T &operator[](size_type pos)
    {
    ptr.make_unique(); // "copy-on-write" before calling non-const
    method
    return ptr->operator[](pos);
    }

    const T &operator[](size_type pos) const { return
    ptr->operator[](pos); }
    };

    I haven't thought alot about allocators, iterators or anything. Just the
    obvious things. Feel free to point out what is wrong in the above design.

    >
    > Note that in the posted code it would be a pessimization to have
    > reference counting. In the few cases where you do need it (to share
    > ownership of a vector), using a shared_ptr seems the obvious solution.
    > Why make a special case for a shared vector? int isn't shared...
    >
    > Tom
    >
    > C++ FAQ: http://www.parashift.com/c -faq-lite/
    > C FAQ: http://www.eskimo.com/~scs/C-faq/top.html


    Perhaps "SharedVector" isn't the right term. I thought of referring to it as
    "VectorRef" instead but I changed my mind. Anyway I certainly believe that a
    SharedVector would be much more convenient than a SharedPtr alone. Let me
    write another example to make this clear.

    class Book
    {
    std::string title;
    SharedVector<Page> pages;

    public:
    Book(std::string title_, SharedVector<Page> pages_) :
    title(title_), pages(pages_) { }

    void find(std::string line, SharedVector<Page> &pages_) const {
    for (int i=0; i < pages.size(); i++) {
    if (pages.contains(line))
    pages_.push_back(pages);
    }
    }

    friend std::istream &operator>>(std::istream &, Book &);
    };

    class Page
    {
    int number;
    SharedVector<std::string> lines;

    public:
    bool contains(std::string line) const
    { return find(lines.begin(), lines.end(), line) != lines.end(); }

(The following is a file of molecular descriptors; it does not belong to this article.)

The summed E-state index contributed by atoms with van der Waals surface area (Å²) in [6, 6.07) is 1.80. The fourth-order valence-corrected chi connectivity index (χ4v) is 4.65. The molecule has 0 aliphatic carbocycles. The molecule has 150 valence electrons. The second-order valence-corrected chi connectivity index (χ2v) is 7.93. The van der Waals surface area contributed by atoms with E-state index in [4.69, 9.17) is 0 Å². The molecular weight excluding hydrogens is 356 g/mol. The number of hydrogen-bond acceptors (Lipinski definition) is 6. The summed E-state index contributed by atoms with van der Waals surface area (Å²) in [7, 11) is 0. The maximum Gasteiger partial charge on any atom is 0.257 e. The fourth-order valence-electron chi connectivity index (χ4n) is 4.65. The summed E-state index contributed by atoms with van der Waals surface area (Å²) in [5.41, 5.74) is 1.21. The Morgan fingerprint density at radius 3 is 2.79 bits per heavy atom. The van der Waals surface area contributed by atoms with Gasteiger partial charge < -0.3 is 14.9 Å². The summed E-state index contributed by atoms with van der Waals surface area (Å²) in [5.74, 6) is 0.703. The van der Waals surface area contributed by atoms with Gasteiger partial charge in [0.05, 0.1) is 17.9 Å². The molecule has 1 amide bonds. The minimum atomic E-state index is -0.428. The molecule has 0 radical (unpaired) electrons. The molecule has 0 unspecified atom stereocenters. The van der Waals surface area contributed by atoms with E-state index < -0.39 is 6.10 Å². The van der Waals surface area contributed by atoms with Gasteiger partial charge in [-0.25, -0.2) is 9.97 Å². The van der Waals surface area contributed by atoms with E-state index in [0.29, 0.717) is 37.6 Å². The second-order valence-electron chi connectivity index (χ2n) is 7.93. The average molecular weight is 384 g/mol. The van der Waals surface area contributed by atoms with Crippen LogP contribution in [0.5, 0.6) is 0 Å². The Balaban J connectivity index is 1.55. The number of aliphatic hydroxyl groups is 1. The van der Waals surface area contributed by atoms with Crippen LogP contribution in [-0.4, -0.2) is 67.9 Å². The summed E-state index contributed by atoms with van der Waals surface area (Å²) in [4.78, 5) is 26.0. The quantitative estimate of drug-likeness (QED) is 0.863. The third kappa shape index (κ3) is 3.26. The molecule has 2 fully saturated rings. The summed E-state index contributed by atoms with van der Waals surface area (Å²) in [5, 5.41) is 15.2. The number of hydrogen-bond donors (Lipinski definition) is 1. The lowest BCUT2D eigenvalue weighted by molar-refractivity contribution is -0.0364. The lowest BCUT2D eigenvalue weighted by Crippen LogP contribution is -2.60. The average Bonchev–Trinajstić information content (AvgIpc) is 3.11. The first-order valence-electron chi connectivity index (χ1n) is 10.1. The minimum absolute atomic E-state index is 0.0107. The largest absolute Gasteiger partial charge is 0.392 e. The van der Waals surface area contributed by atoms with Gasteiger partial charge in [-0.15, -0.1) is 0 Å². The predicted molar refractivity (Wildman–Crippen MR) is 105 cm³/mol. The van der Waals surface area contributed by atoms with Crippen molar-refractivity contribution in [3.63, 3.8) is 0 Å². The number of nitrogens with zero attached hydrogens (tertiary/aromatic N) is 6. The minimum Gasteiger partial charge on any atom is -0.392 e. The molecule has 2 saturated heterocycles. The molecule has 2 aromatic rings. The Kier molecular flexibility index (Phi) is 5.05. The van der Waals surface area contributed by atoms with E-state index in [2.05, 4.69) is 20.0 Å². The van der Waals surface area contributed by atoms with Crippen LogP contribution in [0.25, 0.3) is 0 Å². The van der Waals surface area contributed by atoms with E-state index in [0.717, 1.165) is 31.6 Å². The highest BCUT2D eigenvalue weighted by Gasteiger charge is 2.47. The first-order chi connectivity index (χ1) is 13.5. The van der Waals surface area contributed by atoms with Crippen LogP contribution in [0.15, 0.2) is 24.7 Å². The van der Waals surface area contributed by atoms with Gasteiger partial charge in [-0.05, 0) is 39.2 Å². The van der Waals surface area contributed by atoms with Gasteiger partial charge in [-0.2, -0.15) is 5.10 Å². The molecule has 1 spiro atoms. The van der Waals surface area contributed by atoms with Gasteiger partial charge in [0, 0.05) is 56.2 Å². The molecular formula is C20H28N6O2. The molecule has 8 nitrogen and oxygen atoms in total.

friend std::eek:stream &operator<<(std::eek:stream &, const Page &);
    friend std::istream &operator>>(std::istream &, Page &);
    };

    using namespace std;

    int main()
    {
    // read book from cin
    Book book;
    if (!(cin >> book))
    return 1;

    // find pages that contain the line "foo"
    SharedVector<Page> pages;
    book.find("foo", pages);

    // make another book with them and call it "the story of foo"
    Book another_book("the story of foo", pages);

    // display the pages using const_iterators, so they stay shared
    const SharedVector<Page> &const_pages = pages;
    copy(const_pages.begin(), const_pages.end(),
    ostream_iterator<Page>(cout, "\n"));
    return 0;
    };
     
    Jason Heyes, Dec 15, 2003
    #9
  10. Jason Heyes

    Jason Heyes Guest

    "John Carson" <> wrote in message
    news:3fdd8aec$...
    > You might ask yourself whether you should be seeking such a thing. If
    > std::vector does not use reference counting, then it is probably for a

    good
    > reason. The following is from Josuttis (C++ Standard Library, p. 506):
    >
    > "The primary goal of vectors is to handle and to manipulate the elements

    of
    > the container, not the container as a whole. Thus, vectors implementations
    > are optimized to operate on elements inside the container.
    >
    > "The primary goal of strings is to handle and manipulate the container

    (the
    > string) as a whole. Thus, strings are optimized to reduce the costs of
    > assigning and passing the whole container.
    >
    > "These different goals typically result in completely different
    > implementations. For example, strings are often implemented by using
    > reference counting: vectors never are."
    >
    >
    > --
    > John Carson
    > 1. To reply to email address, remove donald